The Hype Cycle might take on additional visibility in October 2008 if Gartner and the Harvard Business School Press (HBSP) promote the new book, Mastering the Hype Cycle: How to Choose the Right Innovation at the Right Time by Jackie Fenn and Mark Raskino, as effectively as Forrester and HBSP did with Groundswell, which joined the BusinessWeek Best Sellers List on July 3, 2008. You can pre-order the Hype Cycle book or buy Groundswell from Amazon by clicking on the linked titles above.

Relevance – The Hype Cycle is of most relevance to vendors who use R&D and adoption of emerging technologies as a means of market differentiation or those who wish to be recognized as thought leaders in their markets. The Hype Cycle is much less relevant to vendors who sell mature products to lagging adopters of technology. While not relevant to current product selection, the Hype Cycle can be influential on longer term strategic decisions, especially for an enterprise deciding to adopt new technology sooner or later. Because of its impact on strategic planning and budgeting, the Hype Cycle can be either useful or a hurdle to vendor sales organizations as well.

In the next post, we will introduce a framework for when and how to provide input to a Hype Cycle.

SageCircle Technique:

  • Carefully review the list of Hype Cycles to identify relevant targets (while there are 96 Hype Cycles as of July 6, 2008, this task will likely not require a lot of time and effort)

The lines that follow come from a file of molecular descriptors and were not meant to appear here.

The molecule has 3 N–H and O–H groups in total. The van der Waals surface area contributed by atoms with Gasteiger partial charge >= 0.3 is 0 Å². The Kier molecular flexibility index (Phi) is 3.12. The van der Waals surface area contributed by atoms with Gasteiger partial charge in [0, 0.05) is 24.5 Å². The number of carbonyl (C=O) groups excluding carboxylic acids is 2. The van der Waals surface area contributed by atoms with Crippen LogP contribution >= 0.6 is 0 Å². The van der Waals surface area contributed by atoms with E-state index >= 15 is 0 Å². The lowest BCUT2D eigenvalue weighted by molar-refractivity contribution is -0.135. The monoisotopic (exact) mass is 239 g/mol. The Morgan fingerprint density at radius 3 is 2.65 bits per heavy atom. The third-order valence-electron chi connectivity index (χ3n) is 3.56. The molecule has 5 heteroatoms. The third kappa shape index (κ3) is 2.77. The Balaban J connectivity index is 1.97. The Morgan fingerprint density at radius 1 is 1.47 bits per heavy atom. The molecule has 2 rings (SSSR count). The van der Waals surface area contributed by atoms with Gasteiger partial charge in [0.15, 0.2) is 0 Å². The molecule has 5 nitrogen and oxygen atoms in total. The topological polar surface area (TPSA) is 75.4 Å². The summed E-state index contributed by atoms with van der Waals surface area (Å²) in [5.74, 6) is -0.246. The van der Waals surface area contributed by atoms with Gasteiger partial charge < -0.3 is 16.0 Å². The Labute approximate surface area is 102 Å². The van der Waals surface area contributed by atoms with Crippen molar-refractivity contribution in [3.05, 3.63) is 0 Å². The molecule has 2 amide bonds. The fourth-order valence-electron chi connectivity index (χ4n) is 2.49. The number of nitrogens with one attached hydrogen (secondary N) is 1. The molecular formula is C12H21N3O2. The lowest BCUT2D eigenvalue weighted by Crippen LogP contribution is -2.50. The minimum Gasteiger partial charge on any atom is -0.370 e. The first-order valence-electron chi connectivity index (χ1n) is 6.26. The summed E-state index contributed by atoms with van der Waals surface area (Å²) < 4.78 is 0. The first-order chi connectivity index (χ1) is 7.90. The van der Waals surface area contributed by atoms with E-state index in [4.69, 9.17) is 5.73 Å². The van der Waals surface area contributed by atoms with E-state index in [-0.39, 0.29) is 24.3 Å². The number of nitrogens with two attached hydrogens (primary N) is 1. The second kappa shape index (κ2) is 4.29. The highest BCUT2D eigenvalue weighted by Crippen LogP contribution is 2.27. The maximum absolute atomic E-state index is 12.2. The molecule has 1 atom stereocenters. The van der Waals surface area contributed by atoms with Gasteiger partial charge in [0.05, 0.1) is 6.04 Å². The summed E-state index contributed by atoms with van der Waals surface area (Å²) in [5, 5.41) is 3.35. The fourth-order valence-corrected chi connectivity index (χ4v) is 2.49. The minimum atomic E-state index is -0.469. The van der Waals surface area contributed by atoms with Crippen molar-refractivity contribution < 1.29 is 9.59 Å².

• Identify which of your company’s leading-edge technologies or thought leadership ideas are or are not being covered on a Hype Cycle
  • Conduct inquiries with the appropriate analysts to determine why items you think relevant were left off the Hype Cycle.

Bottom Line: The Hype Cycle deserves a lot more attention from vendors than it receives because of its impact on IT’s strategic decision making. Vendors who sell to early adopters and fast followers should consider putting more emphasis on providing input to the Hype Cycle and leveraging it in the marketing and sales processes.

Question: IT managers – How do you use Hype Cycles? AR teams – What is the percentage of effort you put into influencing the Hype Cycle versus the work done on a Magic Quadrant?

8 Responses

  1. Forrester Research also projects status of emerging technologies with its TechRadar™ service. Both of these deliverables provide a technological snapshot, but it is the frequency that may be an issue. These need to be refreshed in less than 12 month cycles, given the rapidity of progress and failure that occurs.

  2. Hi Don, Thanks for the comment.

    Completely agree that “hype” changes so fast – because it is not tied to product cycles — that a 12 month refresh cycle is totally inadequate.